Owners of zombie plants also face risks associated with changing environmental laws and regulations. Unless closed, or closing, power plants have been completely decommissioned, they likely contain hazardous materials, such as PCBs and used oil, and perhaps, even regulated hazardous waste still present within equipment or storage areas and tanks. The soil and groundwater on the property are potentially riddled with facility-related contaminants from past normal operations, unexpected spills and releases, or past on-site disposal practices. This hazardous material will, at some point, need to be removed and sent for proper off-site disposal.
A relatively unexplored area in connection with these plants is the adequacy, from an accounting standpoint, of the asset retirement obligations (AROs) that have been stated by the owner in its financial statements. In the case of a publicly-traded company, these AROs are subject to the federal securities laws, and a material misstatement or omission with respect to the adequacy of these AROs could result in inaccurate and possibly misleading financial statements. Given that the historical experience of many owners in recent years has been that a cleanup and demolition of an average-size coal-fired power plant can run into the tens of millions of dollars, corporations that own a number of these plants should examine their AROs and discuss with their accountants whether they are adequate in light of current costs.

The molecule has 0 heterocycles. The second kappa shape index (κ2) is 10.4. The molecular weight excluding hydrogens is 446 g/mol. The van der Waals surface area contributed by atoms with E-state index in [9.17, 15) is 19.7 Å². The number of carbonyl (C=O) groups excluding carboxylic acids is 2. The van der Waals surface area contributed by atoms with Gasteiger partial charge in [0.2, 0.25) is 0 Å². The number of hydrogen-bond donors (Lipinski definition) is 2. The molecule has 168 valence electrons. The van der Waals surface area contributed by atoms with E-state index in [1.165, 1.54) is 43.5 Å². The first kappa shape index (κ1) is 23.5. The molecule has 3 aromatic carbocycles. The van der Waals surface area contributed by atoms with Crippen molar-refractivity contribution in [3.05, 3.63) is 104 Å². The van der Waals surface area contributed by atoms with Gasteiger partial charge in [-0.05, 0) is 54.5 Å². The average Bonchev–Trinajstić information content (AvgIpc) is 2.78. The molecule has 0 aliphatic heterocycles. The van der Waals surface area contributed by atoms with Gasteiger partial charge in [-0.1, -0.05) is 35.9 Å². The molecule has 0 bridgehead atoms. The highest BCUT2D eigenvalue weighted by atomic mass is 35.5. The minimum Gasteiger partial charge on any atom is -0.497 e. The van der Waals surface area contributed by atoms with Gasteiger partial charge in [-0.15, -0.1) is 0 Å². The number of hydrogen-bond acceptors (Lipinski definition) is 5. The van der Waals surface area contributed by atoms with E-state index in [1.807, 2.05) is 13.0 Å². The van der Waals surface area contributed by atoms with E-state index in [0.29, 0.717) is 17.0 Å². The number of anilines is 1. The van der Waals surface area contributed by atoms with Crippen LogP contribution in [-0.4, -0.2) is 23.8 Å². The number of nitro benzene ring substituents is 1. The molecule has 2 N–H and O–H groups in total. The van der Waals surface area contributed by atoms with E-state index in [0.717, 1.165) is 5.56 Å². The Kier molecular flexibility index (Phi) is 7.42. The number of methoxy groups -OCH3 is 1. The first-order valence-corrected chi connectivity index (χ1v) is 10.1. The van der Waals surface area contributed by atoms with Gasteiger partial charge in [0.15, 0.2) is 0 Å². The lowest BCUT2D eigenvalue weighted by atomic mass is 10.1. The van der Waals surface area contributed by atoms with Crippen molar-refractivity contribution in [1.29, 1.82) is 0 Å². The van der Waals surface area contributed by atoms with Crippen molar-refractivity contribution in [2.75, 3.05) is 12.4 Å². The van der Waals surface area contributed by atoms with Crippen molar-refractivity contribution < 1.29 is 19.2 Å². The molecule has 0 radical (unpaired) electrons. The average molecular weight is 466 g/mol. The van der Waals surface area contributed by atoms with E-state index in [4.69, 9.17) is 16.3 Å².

The expense and risk of owning a zombie plant can indeed be significant. It is thus important to assess opportunities available, which generally include retrofitting, decommissioning or selling a shuttered plant. Sale for redevelopment is often the preferred option for owners because it allows them to monetize an asset and mitigate risk going forward. Current owners or potential purchasers must fully understand the various options and weigh the advantages and disadvantages of each. This requires, among other things, knowing the cost to retrofit, decommission, redevelop and carry the site, as well as the value of the land.
Decommission. Decommissioning a retired plant will mitigate the risk of an accident, environmental incident, and future laws and regulations that can make it prohibitively expensive to decommission. Perhaps most significant, decommissioning a plant will allow the land to be redeveloped for beneficial and profitable use. Owners of retired coal-fired power plants can choose to decommission the plant themselves, or sell the plant “as is” and let a new owner decommission the plant.